Using the LINQ to SharePoint provider to read and write data poses a dilemma: queries run faster if the object change tracking system has been turned off for the Microsoft.SharePoint.Linq.DataContext object that represents the website, but if it is turned off, you cannot write data to the website’s lists. Moreover, you cannot change the value of the DataContext.ObjectTrackingEnabled property between true and false as you switch between writing-to and querying the lists: once a query has been executed with the ObjectTrackingEnabled property set to false, it cannot be set to true again.

You can, however, have two distinct DataContext objects that represent the very same website. This enables you to disable the object change tracking system for one object and use it solely for querying. Of course, you would leave the property enabled (the default) on the other object and use that object solely for write operations on the lists.

The following code illustrates how to do this.

DataContext dc = new DataContext("http://localhost");            

// Disable object change tracking.        
dc.ObjectTrackingEnabled = false;
              
EntityList<ManagersItem> allManagers = dc.GetList<ManagersItem>("Managers");

// Query for each manager with a “B” in his or her name.
var filteredManagers = from manager in allManagers
                       where manager.Title.Contains("B")
                       select manager;

foreach (var manager in filteredManagers)
{
    Console.WriteLine("{0} is the name of a manager.", manager.Title);
}

// Get a second DataContext for the same Web site. Do not disable object change tracking.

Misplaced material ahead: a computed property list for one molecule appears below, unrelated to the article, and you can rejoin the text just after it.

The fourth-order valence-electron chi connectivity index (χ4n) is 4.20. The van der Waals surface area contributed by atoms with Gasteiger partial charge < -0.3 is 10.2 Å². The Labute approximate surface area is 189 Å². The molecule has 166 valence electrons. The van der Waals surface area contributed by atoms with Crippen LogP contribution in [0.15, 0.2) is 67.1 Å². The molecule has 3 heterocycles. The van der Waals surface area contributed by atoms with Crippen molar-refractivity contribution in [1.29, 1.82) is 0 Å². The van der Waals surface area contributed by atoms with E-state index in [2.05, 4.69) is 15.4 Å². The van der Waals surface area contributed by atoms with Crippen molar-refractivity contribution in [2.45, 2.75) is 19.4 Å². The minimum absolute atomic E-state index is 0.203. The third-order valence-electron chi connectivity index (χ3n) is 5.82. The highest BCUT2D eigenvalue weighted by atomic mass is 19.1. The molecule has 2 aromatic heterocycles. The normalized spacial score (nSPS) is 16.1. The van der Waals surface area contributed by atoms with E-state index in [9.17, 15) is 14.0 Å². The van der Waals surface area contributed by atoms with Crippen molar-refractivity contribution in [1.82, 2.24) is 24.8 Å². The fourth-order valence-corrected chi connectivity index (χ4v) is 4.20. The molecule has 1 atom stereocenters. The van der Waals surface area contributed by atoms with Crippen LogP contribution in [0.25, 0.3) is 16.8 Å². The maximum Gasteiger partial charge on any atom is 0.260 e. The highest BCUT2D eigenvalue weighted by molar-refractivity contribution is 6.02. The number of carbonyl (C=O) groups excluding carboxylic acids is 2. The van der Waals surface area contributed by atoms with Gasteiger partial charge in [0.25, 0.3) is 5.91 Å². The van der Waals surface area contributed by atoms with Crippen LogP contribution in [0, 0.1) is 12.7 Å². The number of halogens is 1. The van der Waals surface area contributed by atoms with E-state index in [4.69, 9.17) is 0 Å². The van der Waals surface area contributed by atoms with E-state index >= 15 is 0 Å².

DataContext dc2 = new DataContext("
http://localhost");

// Get a second reference to the Managers list.
EntityList<ManagersItem> allManagers2 = dc2.GetList<ManagersItem>("Managers");

// Create a new manager with a “B” in his name
ManagersItem newManager = new ManagersItem() { Title = "Bob Smith" };

// Add the new manager to the list using the object-tracked DataContext
allManagers2.InsertOnSubmit(newManager);
dc2.SubmitChanges();

// Re-execute the query on the first DataContext.
// The new manager will appear on the list.
foreach (var manager in filteredManagers)
{
    Console.WriteLine("{0} is the name of a manager.", manager.Title);
}

// Remove the new manager using the object-tracked DataContext.
foreach (ManagersItem existingManager in allManagers2)
{
    if (existingManager.Title == "Bob Smith")
    {
        allManagers2.DeleteOnSubmit(existingManager);
    }
}

dc2.SubmitChanges();

// Re-execute the query on the first DataContext.
// The new manager is gone again.
foreach (var manager in filteredManagers)
{
    Console.WriteLine("{0} is the name of a manager.", manager.Title);
}